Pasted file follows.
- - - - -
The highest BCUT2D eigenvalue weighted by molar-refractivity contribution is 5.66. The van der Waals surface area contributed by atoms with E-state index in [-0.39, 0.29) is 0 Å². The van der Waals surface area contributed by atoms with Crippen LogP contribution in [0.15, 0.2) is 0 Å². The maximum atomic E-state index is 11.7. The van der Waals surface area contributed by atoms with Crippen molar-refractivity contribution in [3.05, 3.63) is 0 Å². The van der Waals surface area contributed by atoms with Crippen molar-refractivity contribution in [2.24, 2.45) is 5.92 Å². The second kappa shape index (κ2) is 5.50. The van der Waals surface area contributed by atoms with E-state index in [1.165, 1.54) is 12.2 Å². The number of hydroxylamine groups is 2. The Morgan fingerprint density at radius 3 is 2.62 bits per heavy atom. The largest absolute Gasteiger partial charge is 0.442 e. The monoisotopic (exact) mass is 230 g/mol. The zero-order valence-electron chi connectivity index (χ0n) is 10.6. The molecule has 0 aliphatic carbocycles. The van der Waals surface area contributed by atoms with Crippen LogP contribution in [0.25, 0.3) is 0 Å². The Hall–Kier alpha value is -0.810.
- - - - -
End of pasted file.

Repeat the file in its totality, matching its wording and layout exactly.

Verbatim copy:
The highest BCUT2D eigenvalue weighted by molar-refractivity contribution is 5.66. The van der Waals surface area contributed by atoms with E-state index in [-0.39, 0.29) is 0 Å². The van der Waals surface area contributed by atoms with Crippen LogP contribution in [0.15, 0.2) is 0 Å². The maximum atomic E-state index is 11.7. The van der Waals surface area contributed by atoms with Crippen molar-refractivity contribution in [3.05, 3.63) is 0 Å². The van der Waals surface area contributed by atoms with Crippen molar-refractivity contribution in [2.24, 2.45) is 5.92 Å². The second kappa shape index (κ2) is 5.50. The van der Waals surface area contributed by atoms with E-state index in [1.165, 1.54) is 12.2 Å². The number of hydroxylamine groups is 2. The Morgan fingerprint density at radius 3 is 2.62 bits per heavy atom. The largest absolute Gasteiger partial charge is 0.442 e. The monoisotopic (exact) mass is 230 g/mol. The zero-order valence-electron chi connectivity index (χ0n) is 10.6. The molecule has 0 aliphatic carbocycles. The van der Waals surface area contributed by atoms with Crippen LogP contribution in [0.25, 0.3) is 0 Å². The Hall–Kier alpha value is -0.810.